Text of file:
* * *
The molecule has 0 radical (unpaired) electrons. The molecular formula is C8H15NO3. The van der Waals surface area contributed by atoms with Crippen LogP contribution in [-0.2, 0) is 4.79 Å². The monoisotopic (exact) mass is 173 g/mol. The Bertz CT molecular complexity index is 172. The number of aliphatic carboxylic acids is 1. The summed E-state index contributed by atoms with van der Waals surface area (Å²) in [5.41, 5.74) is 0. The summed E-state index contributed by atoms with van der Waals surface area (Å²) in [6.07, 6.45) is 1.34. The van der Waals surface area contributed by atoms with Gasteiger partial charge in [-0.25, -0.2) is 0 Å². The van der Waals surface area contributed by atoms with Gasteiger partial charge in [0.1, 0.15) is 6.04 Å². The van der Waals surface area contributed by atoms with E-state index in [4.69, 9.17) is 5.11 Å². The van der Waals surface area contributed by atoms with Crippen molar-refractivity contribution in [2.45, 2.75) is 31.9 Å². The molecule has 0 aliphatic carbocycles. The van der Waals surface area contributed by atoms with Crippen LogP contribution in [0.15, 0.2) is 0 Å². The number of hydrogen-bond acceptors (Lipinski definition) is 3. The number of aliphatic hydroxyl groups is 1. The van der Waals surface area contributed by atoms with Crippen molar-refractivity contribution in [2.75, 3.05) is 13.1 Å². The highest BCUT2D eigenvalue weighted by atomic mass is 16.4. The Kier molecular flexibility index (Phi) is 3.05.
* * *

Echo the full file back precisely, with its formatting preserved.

The molecule has 0 radical (unpaired) electrons. The molecular formula is C8H15NO3. The van der Waals surface area contributed by atoms with Crippen LogP contribution in [-0.2, 0) is 4.79 Å². The monoisotopic (exact) mass is 173 g/mol. The Bertz CT molecular complexity index is 172. The number of aliphatic carboxylic acids is 1. The summed E-state index contributed by atoms with van der Waals surface area (Å²) in [5.41, 5.74) is 0. The summed E-state index contributed by atoms with van der Waals surface area (Å²) in [6.07, 6.45) is 1.34. The van der Waals surface area contributed by atoms with Gasteiger partial charge in [-0.25, -0.2) is 0 Å². The van der Waals surface area contributed by atoms with Gasteiger partial charge in [0.1, 0.15) is 6.04 Å². The van der Waals surface area contributed by atoms with E-state index in [4.69, 9.17) is 5.11 Å². The van der Waals surface area contributed by atoms with Crippen molar-refractivity contribution in [2.45, 2.75) is 31.9 Å². The molecule has 0 aliphatic carbocycles. The van der Waals surface area contributed by atoms with Crippen LogP contribution in [0.15, 0.2) is 0 Å². The number of hydrogen-bond acceptors (Lipinski definition) is 3. The number of aliphatic hydroxyl groups is 1. The van der Waals surface area contributed by atoms with Crippen molar-refractivity contribution in [2.75, 3.05) is 13.1 Å². The highest BCUT2D eigenvalue weighted by atomic mass is 16.4. The Kier molecular flexibility index (Phi) is 3.05.